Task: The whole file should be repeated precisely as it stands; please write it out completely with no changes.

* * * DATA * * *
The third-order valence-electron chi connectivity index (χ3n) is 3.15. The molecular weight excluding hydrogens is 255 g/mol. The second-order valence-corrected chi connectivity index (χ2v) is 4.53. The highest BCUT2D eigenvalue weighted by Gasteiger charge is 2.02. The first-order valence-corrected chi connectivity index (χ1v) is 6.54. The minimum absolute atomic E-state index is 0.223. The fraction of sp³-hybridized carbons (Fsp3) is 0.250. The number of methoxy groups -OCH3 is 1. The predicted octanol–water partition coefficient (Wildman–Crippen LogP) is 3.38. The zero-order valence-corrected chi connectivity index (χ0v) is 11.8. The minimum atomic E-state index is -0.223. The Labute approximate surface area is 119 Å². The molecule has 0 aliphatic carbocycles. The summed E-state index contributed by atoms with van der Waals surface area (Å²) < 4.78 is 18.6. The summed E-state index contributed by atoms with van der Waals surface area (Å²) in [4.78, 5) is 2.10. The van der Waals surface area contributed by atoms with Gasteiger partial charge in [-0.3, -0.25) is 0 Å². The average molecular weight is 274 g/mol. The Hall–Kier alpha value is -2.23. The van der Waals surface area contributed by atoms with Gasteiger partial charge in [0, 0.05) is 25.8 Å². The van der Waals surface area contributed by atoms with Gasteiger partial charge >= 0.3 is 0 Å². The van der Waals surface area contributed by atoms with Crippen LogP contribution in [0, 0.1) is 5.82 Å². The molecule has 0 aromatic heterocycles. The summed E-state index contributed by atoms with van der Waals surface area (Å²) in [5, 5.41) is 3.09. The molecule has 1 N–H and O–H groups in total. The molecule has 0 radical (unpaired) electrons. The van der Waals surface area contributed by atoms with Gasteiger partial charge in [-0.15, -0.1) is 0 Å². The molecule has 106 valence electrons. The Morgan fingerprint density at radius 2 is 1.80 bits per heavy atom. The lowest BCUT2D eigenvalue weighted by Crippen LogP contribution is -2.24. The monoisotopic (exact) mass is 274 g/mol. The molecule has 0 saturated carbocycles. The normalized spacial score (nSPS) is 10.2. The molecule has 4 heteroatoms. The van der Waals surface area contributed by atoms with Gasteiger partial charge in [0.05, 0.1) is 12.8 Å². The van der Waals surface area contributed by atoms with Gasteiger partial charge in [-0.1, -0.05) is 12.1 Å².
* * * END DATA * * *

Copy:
The third-order valence-electron chi connectivity index (χ3n) is 3.15. The molecular weight excluding hydrogens is 255 g/mol. The second-order valence-corrected chi connectivity index (χ2v) is 4.53. The highest BCUT2D eigenvalue weighted by Gasteiger charge is 2.02. The first-order valence-corrected chi connectivity index (χ1v) is 6.54. The minimum absolute atomic E-state index is 0.223. The fraction of sp³-hybridized carbons (Fsp3) is 0.250. The number of methoxy groups -OCH3 is 1. The predicted octanol–water partition coefficient (Wildman–Crippen LogP) is 3.38. The zero-order valence-corrected chi connectivity index (χ0v) is 11.8. The minimum atomic E-state index is -0.223. The Labute approximate surface area is 119 Å². The molecule has 0 aliphatic carbocycles. The summed E-state index contributed by atoms with van der Waals surface area (Å²) < 4.78 is 18.6. The summed E-state index contributed by atoms with van der Waals surface area (Å²) in [4.78, 5) is 2.10. The van der Waals surface area contributed by atoms with Gasteiger partial charge in [-0.3, -0.25) is 0 Å². The average molecular weight is 274 g/mol. The Hall–Kier alpha value is -2.23. The van der Waals surface area contributed by atoms with Gasteiger partial charge in [0, 0.05) is 25.8 Å². The van der Waals surface area contributed by atoms with Gasteiger partial charge >= 0.3 is 0 Å². The van der Waals surface area contributed by atoms with Crippen LogP contribution in [0, 0.1) is 5.82 Å². The molecule has 0 aromatic heterocycles. The summed E-state index contributed by atoms with van der Waals surface area (Å²) in [5, 5.41) is 3.09. The molecule has 1 N–H and O–H groups in total. The molecule has 0 radical (unpaired) electrons. The van der Waals surface area contributed by atoms with Gasteiger partial charge in [-0.15, -0.1) is 0 Å². The molecule has 106 valence electrons. The Morgan fingerprint density at radius 2 is 1.80 bits per heavy atom. The lowest BCUT2D eigenvalue weighted by Crippen LogP contribution is -2.24. The monoisotopic (exact) mass is 274 g/mol. The molecule has 0 saturated carbocycles. The normalized spacial score (nSPS) is 10.2. The molecule has 4 heteroatoms. The van der Waals surface area contributed by atoms with Gasteiger partial charge in [0.05, 0.1) is 12.8 Å². The van der Waals surface area contributed by atoms with Gasteiger partial charge in [-0.1, -0.05) is 12.1 Å².